Whats my obligation if any? Seller is in California and has moved out. House is staged.
They are the property of the homeowner. Are they a defect that affects the condition of the home? If you are concerned, advise the agent of their presence, and go about your day.
I would, probably, put the pictures in the report and keep inspecting.
Those 50 cals are maybe worth $20/round my sheriff friend told me. :shock:
You can’t go wrong if you make accurate observations and document any such (or other) conditions at an inspection.
You are not there to inspect personal belongings. Ignore them.
Your obligation is to leave them alone and do your inspection.
What, exactly, is your “concern?”
Who opened the box?
House is vacant, with live ammo stored. No concerns, I informed the agent that they were there. Just curious what others thought.
I get them in bulk for about $2.15 per round
Wow, big difference…:shock:
Yeah, but you get D-E-E-E-P discounts when purchasing 10,000+ rounds at a time!
i would have gotten the sellers phone #
contacted them while on site & negotiated a removal/disposal for a small fee so the closing could smoothly move forward
win, win, win for all involved
even if they stiffed me on the small fee ;~))
ya gotta think on your feet
If that is how the closet is staged, I would love to see the rest of the house!
So, the seller moved out and left all that ammo there? Weird.
If they had not yet moved out, I would say there would be no need to mention it. But since it looks as though it might have been abandoned, I think the safe thing to do would be to include a comment in Summary section: “Boxes of what appear to be live ammunition were noted in the (master bedroom?) closet. Buyer may wish to request removal of these items before closing.”
In a worst-case scenario, if the house burned after closing but before move-in, the insurance company might partially or fully deny the claim due to the presence of “large quantities of military grade ammunition”.
I would make it a point to inform the seller’s and buyer’s agents as to their presence as well via email or some other verifiable means.
That is exactly what I would have done.
Huh? I certainly wouldn’t call that “large quantities.” I have more 5.56 ammo in my garage safe right now. Being a TX man, I would think you would too And why would you refer to it as “military grade?”
“Military grade” would imply a lower quality ammo since most home-defense ammo and hunting ammo is high quality and/or match-ammo.
Most moving companies won’t pack, store or deliver ammo. It is the responsibility of the sellers agent to inform the sellers of the item(s) left in the residence.
Personally, I like Barry’s idea…
A few thousand rounds of 5.56 isn’t a large quantity. I’ll shoot over 1,000 handloads in a day prairie dog hunting. Moving companies won’t move it so owner has to make other arrangements. I can see from the photos that the ammo is not the only thing left in that closet. The house and everything in it still have an owner.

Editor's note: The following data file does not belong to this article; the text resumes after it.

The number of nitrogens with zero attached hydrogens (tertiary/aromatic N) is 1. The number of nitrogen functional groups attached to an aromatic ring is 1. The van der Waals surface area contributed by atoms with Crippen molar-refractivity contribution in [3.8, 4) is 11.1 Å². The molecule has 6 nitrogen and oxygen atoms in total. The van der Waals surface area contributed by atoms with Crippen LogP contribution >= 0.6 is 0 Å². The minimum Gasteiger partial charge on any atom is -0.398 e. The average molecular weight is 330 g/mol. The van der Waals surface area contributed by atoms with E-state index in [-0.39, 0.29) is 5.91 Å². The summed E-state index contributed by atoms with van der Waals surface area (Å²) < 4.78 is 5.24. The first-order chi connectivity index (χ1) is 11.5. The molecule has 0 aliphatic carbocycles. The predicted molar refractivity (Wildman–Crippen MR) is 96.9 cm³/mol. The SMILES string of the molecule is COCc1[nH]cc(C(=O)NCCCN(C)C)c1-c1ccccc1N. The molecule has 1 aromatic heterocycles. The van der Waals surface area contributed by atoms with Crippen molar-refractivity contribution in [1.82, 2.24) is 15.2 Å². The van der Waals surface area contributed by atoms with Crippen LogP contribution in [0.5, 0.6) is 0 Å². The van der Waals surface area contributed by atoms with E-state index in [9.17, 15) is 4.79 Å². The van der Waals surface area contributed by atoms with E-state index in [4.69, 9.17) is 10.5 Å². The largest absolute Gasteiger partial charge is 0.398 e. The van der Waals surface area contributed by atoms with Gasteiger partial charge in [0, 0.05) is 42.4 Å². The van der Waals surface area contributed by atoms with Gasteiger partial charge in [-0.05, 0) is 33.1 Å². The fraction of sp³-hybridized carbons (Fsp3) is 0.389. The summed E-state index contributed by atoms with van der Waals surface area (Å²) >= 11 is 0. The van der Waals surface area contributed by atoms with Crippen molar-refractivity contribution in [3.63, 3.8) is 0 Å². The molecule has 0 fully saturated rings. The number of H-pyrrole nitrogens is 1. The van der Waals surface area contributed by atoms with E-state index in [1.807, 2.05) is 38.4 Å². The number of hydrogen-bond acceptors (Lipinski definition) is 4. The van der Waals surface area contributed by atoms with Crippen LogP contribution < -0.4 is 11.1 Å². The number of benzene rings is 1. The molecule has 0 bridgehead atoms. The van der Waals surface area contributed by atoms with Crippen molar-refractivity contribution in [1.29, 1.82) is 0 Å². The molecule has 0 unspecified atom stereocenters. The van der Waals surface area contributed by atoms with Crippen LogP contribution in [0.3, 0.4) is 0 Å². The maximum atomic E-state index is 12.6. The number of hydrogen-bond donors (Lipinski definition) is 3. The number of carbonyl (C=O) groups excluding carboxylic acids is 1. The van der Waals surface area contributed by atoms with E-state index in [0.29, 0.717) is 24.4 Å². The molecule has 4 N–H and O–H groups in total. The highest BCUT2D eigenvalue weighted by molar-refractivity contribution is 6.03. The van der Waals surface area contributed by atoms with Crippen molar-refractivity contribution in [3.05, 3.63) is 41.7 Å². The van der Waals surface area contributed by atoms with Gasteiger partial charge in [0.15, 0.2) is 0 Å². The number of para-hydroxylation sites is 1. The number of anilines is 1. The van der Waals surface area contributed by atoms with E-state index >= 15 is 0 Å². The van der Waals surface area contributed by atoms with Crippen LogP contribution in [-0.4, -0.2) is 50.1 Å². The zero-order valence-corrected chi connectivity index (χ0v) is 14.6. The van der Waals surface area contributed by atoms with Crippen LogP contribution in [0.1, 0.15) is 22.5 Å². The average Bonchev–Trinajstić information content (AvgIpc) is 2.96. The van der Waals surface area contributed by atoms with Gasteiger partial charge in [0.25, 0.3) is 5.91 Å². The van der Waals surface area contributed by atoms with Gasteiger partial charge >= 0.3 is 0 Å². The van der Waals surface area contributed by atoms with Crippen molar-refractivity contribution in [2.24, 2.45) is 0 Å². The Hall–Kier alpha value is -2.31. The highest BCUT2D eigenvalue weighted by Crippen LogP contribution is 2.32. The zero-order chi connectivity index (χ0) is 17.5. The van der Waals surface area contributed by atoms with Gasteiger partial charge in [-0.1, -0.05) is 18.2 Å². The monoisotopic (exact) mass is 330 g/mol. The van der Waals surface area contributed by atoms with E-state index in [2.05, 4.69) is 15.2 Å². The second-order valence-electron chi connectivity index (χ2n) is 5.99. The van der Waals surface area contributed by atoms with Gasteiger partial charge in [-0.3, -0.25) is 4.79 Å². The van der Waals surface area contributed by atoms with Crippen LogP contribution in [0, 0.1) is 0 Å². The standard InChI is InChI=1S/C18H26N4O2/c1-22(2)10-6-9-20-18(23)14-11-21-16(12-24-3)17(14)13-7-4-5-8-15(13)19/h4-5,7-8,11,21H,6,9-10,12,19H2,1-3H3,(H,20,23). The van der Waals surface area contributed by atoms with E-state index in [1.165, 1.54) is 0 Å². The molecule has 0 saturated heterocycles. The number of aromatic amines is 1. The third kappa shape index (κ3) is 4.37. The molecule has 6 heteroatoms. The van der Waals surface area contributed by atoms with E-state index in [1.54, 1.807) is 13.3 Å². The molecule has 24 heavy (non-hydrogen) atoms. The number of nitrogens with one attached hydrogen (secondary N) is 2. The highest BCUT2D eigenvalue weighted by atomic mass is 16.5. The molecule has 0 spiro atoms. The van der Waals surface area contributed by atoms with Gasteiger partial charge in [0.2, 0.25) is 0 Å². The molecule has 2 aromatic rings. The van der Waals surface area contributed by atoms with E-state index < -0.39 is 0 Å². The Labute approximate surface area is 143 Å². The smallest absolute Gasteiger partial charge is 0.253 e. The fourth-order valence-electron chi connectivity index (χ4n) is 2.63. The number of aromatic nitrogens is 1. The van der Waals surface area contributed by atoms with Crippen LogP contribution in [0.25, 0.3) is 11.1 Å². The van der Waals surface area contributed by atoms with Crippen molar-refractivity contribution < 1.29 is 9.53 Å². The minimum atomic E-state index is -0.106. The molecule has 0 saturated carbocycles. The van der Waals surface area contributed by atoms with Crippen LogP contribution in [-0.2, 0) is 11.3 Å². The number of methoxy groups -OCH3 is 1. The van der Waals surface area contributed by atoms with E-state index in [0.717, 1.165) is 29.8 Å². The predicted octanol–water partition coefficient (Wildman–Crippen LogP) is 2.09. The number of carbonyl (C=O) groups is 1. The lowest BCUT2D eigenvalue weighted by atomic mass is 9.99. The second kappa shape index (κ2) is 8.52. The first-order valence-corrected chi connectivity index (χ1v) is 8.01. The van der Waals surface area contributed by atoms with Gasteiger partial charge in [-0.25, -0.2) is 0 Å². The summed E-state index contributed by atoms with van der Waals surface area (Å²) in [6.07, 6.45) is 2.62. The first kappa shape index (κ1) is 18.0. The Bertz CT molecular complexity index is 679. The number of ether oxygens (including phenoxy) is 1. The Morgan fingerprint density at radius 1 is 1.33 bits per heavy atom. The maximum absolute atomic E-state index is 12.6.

Keep your nose out of people’s personal property.
Comments about “large quanities” and “military grade” are duly noted, and thanks for your more expert perspectives on that. I was thinking that 50-caliber would be considered military grade, but I definitely bow to those with the true experience and knowledge in this area.
Curious. I’m used to hearing 50-caliber in association with machine guns and sniper rifles. What would be some of the non-military applications. Large game?
Not much hunting is done with a .50 BMG. The rifles are too heavy- A Barrett 99 single shot, bolt action is about 25 pounds. The round is very powerful and likely to cause excessive damage to meat. Not practical for hunting except in very unique circumstances.
The majority of owners use them for long range target shooting, 1000 to 2000 yards.
Very expensive to own and shoot regularly. However, if you ever get the opportunity to fire one, do it. You will never forget it.
Military grade small arms ammo is pretty restricted. Limited to non-expanding bullets, unlike civilian ammo and is no more powerful for a given cartridge. They do include armor piercing and phosphorous tracers which don’t really have practical non-combat applications IMO.
Firearms like the .50 BMG (Browning Machine Gun) are used almost exclusively for target shooting. The round is very good for extreme long range shooting. I’d personally prefer a .338, but just because I personally have no interest in one doesn’t mean I disapprove of them.
Of that I have no doubt! :shock: